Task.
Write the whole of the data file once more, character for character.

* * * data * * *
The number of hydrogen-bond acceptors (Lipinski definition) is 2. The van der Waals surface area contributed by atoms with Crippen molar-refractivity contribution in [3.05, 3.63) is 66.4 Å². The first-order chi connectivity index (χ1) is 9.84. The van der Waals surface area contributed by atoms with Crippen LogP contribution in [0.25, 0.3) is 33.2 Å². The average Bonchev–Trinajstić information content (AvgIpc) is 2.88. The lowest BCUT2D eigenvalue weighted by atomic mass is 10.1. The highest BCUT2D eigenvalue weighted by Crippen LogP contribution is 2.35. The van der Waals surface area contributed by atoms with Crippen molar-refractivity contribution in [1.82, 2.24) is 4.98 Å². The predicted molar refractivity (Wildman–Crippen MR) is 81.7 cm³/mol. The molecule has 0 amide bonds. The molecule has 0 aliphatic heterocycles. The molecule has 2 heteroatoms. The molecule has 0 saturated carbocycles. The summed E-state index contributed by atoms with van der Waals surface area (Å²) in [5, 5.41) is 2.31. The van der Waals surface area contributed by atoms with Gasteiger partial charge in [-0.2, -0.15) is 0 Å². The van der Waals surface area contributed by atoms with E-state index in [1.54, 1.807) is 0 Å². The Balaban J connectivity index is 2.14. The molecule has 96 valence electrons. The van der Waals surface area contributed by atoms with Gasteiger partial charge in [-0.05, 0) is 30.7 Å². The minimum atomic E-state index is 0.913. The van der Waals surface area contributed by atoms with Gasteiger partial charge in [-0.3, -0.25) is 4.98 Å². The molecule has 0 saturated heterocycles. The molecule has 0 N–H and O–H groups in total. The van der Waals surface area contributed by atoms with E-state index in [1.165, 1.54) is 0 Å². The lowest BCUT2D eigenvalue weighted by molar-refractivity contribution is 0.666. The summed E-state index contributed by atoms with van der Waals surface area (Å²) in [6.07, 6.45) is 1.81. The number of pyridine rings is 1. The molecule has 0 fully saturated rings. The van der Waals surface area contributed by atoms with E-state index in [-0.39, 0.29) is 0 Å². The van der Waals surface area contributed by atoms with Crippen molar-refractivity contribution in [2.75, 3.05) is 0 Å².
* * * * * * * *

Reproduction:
The number of hydrogen-bond acceptors (Lipinski definition) is 2. The van der Waals surface area contributed by atoms with Crippen molar-refractivity contribution in [3.05, 3.63) is 66.4 Å². The first-order chi connectivity index (χ1) is 9.84. The van der Waals surface area contributed by atoms with Crippen LogP contribution in [0.25, 0.3) is 33.2 Å². The average Bonchev–Trinajstić information content (AvgIpc) is 2.88. The lowest BCUT2D eigenvalue weighted by atomic mass is 10.1. The highest BCUT2D eigenvalue weighted by Crippen LogP contribution is 2.35. The van der Waals surface area contributed by atoms with Crippen molar-refractivity contribution in [1.82, 2.24) is 4.98 Å². The predicted molar refractivity (Wildman–Crippen MR) is 81.7 cm³/mol. The molecule has 0 amide bonds. The molecule has 0 aliphatic heterocycles. The molecule has 2 heteroatoms. The molecule has 0 saturated carbocycles. The summed E-state index contributed by atoms with van der Waals surface area (Å²) in [5, 5.41) is 2.31. The van der Waals surface area contributed by atoms with Gasteiger partial charge in [-0.2, -0.15) is 0 Å². The van der Waals surface area contributed by atoms with E-state index in [1.54, 1.807) is 0 Å². The Balaban J connectivity index is 2.14. The molecule has 96 valence electrons. The van der Waals surface area contributed by atoms with Gasteiger partial charge in [-0.05, 0) is 30.7 Å². The minimum atomic E-state index is 0.913. The van der Waals surface area contributed by atoms with Gasteiger partial charge in [-0.3, -0.25) is 4.98 Å². The molecule has 0 saturated heterocycles. The molecule has 0 N–H and O–H groups in total. The van der Waals surface area contributed by atoms with E-state index in [1.165, 1.54) is 0 Å². The lowest BCUT2D eigenvalue weighted by molar-refractivity contribution is 0.666. The summed E-state index contributed by atoms with van der Waals surface area (Å²) in [6.07, 6.45) is 1.81. The number of pyridine rings is 1. The molecule has 0 fully saturated rings. The van der Waals surface area contributed by atoms with E-state index in [-0.39, 0.29) is 0 Å². The van der Waals surface area contributed by atoms with Crippen molar-refractivity contribution in [2.75, 3.05) is 0 Å².